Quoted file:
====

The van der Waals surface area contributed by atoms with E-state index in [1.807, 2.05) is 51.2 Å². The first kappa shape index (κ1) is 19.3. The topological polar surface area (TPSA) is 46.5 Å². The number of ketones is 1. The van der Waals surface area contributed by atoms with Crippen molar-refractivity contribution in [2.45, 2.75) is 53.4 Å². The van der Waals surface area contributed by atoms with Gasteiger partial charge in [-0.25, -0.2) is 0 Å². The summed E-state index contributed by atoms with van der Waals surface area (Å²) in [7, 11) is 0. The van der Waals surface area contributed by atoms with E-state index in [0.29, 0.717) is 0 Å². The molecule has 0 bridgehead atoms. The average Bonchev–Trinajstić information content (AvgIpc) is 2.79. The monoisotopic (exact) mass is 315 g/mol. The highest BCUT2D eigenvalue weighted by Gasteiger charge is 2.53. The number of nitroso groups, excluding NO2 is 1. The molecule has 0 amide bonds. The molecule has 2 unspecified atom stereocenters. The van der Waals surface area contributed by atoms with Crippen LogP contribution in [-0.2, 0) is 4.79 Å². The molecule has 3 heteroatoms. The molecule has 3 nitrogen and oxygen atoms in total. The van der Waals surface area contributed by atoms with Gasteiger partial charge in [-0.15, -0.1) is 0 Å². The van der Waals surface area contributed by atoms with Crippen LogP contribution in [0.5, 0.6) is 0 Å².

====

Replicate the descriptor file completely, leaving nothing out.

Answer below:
The van der Waals surface area contributed by atoms with E-state index in [1.807, 2.05) is 51.2 Å². The first kappa shape index (κ1) is 19.3. The topological polar surface area (TPSA) is 46.5 Å². The number of ketones is 1. The van der Waals surface area contributed by atoms with Crippen molar-refractivity contribution in [2.45, 2.75) is 53.4 Å². The van der Waals surface area contributed by atoms with Gasteiger partial charge in [-0.25, -0.2) is 0 Å². The summed E-state index contributed by atoms with van der Waals surface area (Å²) in [7, 11) is 0. The van der Waals surface area contributed by atoms with E-state index in [0.29, 0.717) is 0 Å². The molecule has 0 bridgehead atoms. The average Bonchev–Trinajstić information content (AvgIpc) is 2.79. The monoisotopic (exact) mass is 315 g/mol. The highest BCUT2D eigenvalue weighted by Gasteiger charge is 2.53. The number of nitroso groups, excluding NO2 is 1. The molecule has 0 amide bonds. The molecule has 2 unspecified atom stereocenters. The van der Waals surface area contributed by atoms with Crippen LogP contribution in [-0.2, 0) is 4.79 Å². The molecule has 3 heteroatoms. The molecule has 3 nitrogen and oxygen atoms in total. The van der Waals surface area contributed by atoms with Gasteiger partial charge in [-0.15, -0.1) is 0 Å². The van der Waals surface area contributed by atoms with Crippen LogP contribution in [0.5, 0.6) is 0 Å².